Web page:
Late night services unsurprisingly unpopular

In Attractions, Government, National Headlines, New South Wales, Transport

Late night buses: Losing patronage as the public vote with their feet. Photo: Steve Lunam

Late night travellers vote with their feet to dump NightRide

Public transport use has been steadily increasing in Sydney, with one exception. Patronage on the city’s NightRide buses – the only form of mass transport available to Sydney’s early-morning drinkers and late-night workers – is falling rapidly.

The NightRide buses are the backbone of the O’Farrell government’s transport response to concerns about alcohol-fuelled violence in central Sydney, after it rejected proposals for more late-night trains.

The sole transport initiative announced as part of the government’s crackdown on late night inner-city drinking was to cut the cost of travelling by bus from Kings Cross to Town Hall or Central, where people are encouraged to join the NightRide services that operate in lieu of trains.

"Buses will never as popuilar as trains".“Buses will never be as popular as trains”. Photo: Steve Lunam

But on some NightRide routes that run through inner west and western Sydney, patronage has fallen by almost 30 per cent in the past five years, figures obtained under freedom of information laws show. Across all NightRide services, patronage has dropped 13 per cent in the past five years.


A spokesman for Transport for NSW would not offer an explanation for the drop, other than to say that the buses were ”a critical part of the NSW government’s response to alcohol-fuelled violence”.

Other transport advocates and tourism operators, however, say the buses will never be as popular as trains. Another explanation for the drop in patronage is the proliferation of bars and venues in Sydney’s suburbs, meaning fewer people are leaving the CBD late at night.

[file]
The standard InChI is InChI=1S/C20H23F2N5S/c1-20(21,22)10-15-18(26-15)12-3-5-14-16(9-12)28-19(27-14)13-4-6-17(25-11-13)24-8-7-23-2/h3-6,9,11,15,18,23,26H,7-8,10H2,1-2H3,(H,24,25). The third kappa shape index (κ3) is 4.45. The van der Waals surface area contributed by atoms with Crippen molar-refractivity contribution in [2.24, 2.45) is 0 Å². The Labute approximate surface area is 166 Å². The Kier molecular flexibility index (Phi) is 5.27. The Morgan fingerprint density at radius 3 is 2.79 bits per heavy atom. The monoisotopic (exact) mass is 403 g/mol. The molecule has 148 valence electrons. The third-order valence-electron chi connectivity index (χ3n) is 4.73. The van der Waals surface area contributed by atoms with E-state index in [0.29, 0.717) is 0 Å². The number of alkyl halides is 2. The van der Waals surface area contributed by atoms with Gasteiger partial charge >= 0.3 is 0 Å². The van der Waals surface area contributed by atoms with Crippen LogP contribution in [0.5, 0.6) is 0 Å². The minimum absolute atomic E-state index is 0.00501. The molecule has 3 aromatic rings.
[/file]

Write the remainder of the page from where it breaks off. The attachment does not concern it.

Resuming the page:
The patronage on the N40 from Town Hall to East Hills on Friday night/Saturday morning this week was split between people heading home after a night out and those finishing work late.

”This is the only option for me to reach home,” said Reazul Haque, who works at Woolworths near Town Hall and travels to Belmore.

Mr Haque said he preferred NightRide buses over the last train service.

”I feel like buses are more safe than trains – if I catch a train, it’s a problem if I’m sitting in a carriage with not too many people,” he said.

Nick Richardson, a student travelling home with friends Erin Rooney and Nathan Olivieri, said the NightRide was a financial necessity.

”I’ve got my MyMulti, I want to make the most of the money I’ve already spent,” he said. ”I can’t afford to get cabs home all the time. That’s just the reality of being a student.”

But Ms Rooney said she was often not aware the bus was an option. ”After midnight I pretty much assume they’re not running, so I would usually catch a cab,” she said. The NightRide buses were introduced by the Greiner government in 1989, when it stopped running all-night trains in Sydney. The government said one reason it wanted to get rid of all-night trains was so it could do track maintenance at night, rather than on weekends. However, this plan never eventuated.

John, a contract cleaner of CBD restaurants, travels to Wiley Park most nights on a NightRide about 1am. He said the service was generally reliable, ”but in this time bracket it starts to get a bit hairy.

”Sometimes the buses don’t turn up,” he said, ”but you can’t blame them if they break down.”

The chief executive of the Tourism and Transport Forum, Ken Morrison, said the government should consider scheduling more late-night trains. ”Train services are user-friendly and reliable and therefore more attractive than bus services,” Mr Morrison said.

The one NightRide route that has increased patronage, according to the government’s figures, is the N100 between the city and Kings Cross.

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